Caught Red Handed…Twice


Did you ever watch cartoons growing up? For those of you who have (and maybe still do), I’m sure you remember the animated facial gestures the cartoon characters made when they were caught ”red-handed” doing something they shouldn’t have been doing. Their heads would grow twice in size, their eyes would pop out from their heads and their hearts would beat like drums from their chest. They’d put on that ”uh-oh” face when they realized they had been busted, likely followed by a sly smile or exaggerated frown. Do you ever wonder what type of look a fraudster has on his/her face after getting caught? Do their eyes get big? Do they have that infamous ”uh-oh” expression? Today’s Fraud of the Day from the Post-Tribune reports that an Illinois man was caught twice for a similar crime. Maybe he made that ”uh-oh” face a little more seriously the second time around.

Gary, Ill., was hit by a repeat fraudster, dipping his hands in the food stamp pool throughout the state. (If he were a cartoon, I’d imagine a drawing of him plastered in large food stamps.) Court records indicated that the man was previously barred from the food stamp program in 2005 based on prior charges of illegally purchasing food stamps for pennies on the dollar at his own Chicago-based grocery store and reimbursing them for cash. (If you fail in one city or town, move to another.)

Maybe the authorities thought punishment would teach him a lesson. Unfortunately, the man took the opportunity to move a fraudulent business to another town, opening a new store in Gary, specializing in similar fraud. Although he was ineligible for food stamps, he used his resources to help provide his needs – his son. (Yes, exploit your children to help you commit food stamp fraud.)

Cutting corners became easy for the father-son duo as they bilked nearly $1.4 million from the federal government. As soon as the Department of Agriculture accepted the son’s application for food stamps, the father added his name to a connected bank account that would receive the aid. (Just wait until they look the other way, and then proceed to steal.)He then encouraged employees to buy food stamps at the store, and wait until his arrival to pay in cash. Although this scheme was technically connected to the son, court files indicated that ”[the father] was the heart and soul of the fraud scheme in this case.’? Investigations found that food stamps made up nearly 92% of the store’s business, with 77% of the food stamps purchased illegally.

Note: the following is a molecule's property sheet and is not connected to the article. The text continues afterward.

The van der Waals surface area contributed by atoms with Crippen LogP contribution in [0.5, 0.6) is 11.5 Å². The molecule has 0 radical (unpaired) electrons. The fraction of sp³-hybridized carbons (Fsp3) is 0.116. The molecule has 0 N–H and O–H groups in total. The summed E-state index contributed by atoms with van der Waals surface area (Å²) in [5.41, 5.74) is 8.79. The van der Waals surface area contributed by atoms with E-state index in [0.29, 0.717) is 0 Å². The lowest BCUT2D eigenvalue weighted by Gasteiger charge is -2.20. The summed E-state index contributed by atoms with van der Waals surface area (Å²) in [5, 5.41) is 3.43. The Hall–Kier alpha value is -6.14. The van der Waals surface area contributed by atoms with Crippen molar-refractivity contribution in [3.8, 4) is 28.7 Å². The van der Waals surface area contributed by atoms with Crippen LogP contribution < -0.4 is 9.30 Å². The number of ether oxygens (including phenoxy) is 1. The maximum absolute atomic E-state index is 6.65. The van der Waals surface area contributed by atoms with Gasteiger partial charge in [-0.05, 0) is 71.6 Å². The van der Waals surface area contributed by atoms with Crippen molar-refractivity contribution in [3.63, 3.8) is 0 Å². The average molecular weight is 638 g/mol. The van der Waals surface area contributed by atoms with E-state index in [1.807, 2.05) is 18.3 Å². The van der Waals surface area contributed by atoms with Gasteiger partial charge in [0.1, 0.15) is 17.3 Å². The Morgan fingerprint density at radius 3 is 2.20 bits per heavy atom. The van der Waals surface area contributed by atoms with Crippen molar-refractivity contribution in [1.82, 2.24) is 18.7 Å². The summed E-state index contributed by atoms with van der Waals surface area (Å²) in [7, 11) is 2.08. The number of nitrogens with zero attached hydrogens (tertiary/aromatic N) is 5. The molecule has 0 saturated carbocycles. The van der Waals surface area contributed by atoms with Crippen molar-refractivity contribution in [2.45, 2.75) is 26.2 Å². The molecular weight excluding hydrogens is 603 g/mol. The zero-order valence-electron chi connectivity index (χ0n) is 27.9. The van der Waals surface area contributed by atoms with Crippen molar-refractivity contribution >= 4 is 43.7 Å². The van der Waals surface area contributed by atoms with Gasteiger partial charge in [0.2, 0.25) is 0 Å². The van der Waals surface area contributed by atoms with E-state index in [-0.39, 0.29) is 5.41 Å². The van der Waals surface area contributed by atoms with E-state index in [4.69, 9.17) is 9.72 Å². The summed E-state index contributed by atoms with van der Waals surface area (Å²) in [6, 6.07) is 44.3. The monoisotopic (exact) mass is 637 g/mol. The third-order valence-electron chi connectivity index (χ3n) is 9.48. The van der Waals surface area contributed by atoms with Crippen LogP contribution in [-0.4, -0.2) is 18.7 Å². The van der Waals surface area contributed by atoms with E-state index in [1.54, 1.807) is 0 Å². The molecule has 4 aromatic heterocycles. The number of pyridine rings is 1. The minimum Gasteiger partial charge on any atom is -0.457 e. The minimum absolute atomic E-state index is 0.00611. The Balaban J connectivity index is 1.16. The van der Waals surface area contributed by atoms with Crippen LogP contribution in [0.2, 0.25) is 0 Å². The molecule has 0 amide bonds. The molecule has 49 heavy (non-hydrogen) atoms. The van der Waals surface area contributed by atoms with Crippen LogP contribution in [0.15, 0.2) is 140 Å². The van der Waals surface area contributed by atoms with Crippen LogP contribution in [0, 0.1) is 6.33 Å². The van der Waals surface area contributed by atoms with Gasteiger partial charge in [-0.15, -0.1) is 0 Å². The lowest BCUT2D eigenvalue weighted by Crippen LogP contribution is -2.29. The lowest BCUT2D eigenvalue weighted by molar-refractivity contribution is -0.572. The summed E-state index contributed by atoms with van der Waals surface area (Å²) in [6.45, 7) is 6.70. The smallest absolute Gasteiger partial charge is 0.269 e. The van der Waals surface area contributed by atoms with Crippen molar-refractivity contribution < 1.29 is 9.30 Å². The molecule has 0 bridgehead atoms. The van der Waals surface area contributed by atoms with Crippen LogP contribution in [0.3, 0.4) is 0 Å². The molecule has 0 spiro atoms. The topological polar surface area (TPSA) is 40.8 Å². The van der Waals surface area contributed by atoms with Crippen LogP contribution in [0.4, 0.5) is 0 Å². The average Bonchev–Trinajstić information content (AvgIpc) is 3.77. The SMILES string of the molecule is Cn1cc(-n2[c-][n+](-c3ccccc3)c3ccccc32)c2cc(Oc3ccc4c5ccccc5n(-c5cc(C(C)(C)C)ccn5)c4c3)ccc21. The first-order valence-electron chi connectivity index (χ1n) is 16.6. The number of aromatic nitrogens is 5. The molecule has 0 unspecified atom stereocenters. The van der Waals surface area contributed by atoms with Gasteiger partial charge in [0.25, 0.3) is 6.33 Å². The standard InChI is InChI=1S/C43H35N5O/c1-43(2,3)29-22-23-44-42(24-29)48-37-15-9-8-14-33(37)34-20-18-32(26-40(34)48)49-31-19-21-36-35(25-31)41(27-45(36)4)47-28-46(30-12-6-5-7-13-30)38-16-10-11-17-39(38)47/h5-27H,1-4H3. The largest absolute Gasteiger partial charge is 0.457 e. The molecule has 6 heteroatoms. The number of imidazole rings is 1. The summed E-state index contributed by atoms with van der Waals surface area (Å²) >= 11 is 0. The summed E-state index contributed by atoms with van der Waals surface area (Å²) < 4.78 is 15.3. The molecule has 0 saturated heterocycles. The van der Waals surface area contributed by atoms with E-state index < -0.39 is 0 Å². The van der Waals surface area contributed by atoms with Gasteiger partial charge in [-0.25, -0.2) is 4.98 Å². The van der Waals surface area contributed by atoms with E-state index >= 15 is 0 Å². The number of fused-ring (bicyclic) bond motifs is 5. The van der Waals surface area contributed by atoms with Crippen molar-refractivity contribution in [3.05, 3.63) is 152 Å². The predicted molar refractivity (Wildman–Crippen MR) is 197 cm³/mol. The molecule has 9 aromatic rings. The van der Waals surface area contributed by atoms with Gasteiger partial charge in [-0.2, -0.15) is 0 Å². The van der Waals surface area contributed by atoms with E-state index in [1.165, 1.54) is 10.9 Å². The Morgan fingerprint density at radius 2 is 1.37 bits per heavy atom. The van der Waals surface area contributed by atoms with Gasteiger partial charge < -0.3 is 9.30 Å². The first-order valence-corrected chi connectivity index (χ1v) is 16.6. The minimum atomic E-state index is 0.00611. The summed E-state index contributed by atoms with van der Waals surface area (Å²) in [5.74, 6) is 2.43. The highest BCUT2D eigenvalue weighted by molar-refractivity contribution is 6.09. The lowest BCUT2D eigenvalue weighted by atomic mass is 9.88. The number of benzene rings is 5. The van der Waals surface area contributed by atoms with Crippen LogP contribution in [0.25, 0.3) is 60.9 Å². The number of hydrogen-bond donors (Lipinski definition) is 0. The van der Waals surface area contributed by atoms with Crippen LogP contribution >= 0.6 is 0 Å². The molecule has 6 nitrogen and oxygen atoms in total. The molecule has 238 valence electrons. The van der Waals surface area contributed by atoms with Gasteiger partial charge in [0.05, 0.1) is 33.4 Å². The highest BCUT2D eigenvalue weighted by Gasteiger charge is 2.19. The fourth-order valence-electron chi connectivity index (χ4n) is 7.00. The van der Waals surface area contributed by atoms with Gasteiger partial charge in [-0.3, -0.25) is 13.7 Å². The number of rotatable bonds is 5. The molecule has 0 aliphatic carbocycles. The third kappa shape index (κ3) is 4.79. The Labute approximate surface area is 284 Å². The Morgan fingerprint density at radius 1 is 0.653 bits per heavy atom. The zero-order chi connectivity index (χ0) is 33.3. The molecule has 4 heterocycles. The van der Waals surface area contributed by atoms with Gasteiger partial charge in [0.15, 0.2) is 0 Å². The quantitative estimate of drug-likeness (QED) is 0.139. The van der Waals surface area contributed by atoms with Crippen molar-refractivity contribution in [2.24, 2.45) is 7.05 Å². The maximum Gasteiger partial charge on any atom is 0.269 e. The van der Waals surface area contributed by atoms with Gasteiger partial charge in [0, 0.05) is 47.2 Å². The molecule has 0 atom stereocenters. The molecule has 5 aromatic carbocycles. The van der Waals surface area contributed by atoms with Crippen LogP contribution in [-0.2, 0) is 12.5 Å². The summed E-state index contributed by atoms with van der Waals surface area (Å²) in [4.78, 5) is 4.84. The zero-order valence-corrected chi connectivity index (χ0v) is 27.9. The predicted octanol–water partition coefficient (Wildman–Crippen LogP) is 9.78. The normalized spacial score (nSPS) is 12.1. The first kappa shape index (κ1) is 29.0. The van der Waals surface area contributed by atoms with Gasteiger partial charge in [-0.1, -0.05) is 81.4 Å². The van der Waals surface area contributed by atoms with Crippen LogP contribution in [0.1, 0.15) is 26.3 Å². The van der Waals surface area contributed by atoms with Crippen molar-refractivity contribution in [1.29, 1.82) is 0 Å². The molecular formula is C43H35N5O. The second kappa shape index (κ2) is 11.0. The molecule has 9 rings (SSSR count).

While the fraudster was not convicted in his scam in Chicago, the court recommended that he serve 41 months in prison, noting that barring him from the program the first time was not punishment enough. To date, the fraudster has agreed to pay full restitution, already providing the government with $855,000 in cash and $140,000 in jewelry.

In real life, I don’t see the eyes popping out of a fraudster as they receive a sentencing for their wrong doing. However, for entertainment’s sake, I can absolutely see this man’s eyes popping out upon viewing the amount of total restitution he must pay, followed by a scene of him shedding large tears as he hands over jewelry tarnished with old food stamps.

Source: Today’s ”Fraud of the Day” is based on an article titled, ”Crown Point Man Faces Prison Time for $1.4M Food Stamp Fraud Scheme in Gary,” written by Teresa Auch Schultz and published by the Post-Tribune on November 21, 2012.

A Gary businessman who has pleaded guilty in a food stamp fraud case worth $1.4 million had already committed a similar scheme in Chicago, according to federal attorneys.

According to a sentencing memorandum filed by the government Wednesday in U.S. District Court in Hammond, Adnan Shatat, of Crown Point was barred from the federal food stamp program in 2005 after he was caught buying food stamps at his unnamed Chicago store for pennies on the dollar. He would then submit them for reimbursement of the full value.

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Larry Benson
Larry Benson is currently the Director of Strategic Alliances for Revenue Discovery and Recovery at LexisNexis Risk Solutions. In this role, Benson is responsible for developing partnerships for the tax and revenue and child support enforcement verticals. He focuses on embedded companies that have a need for third-party analytics to enhance their current offerings.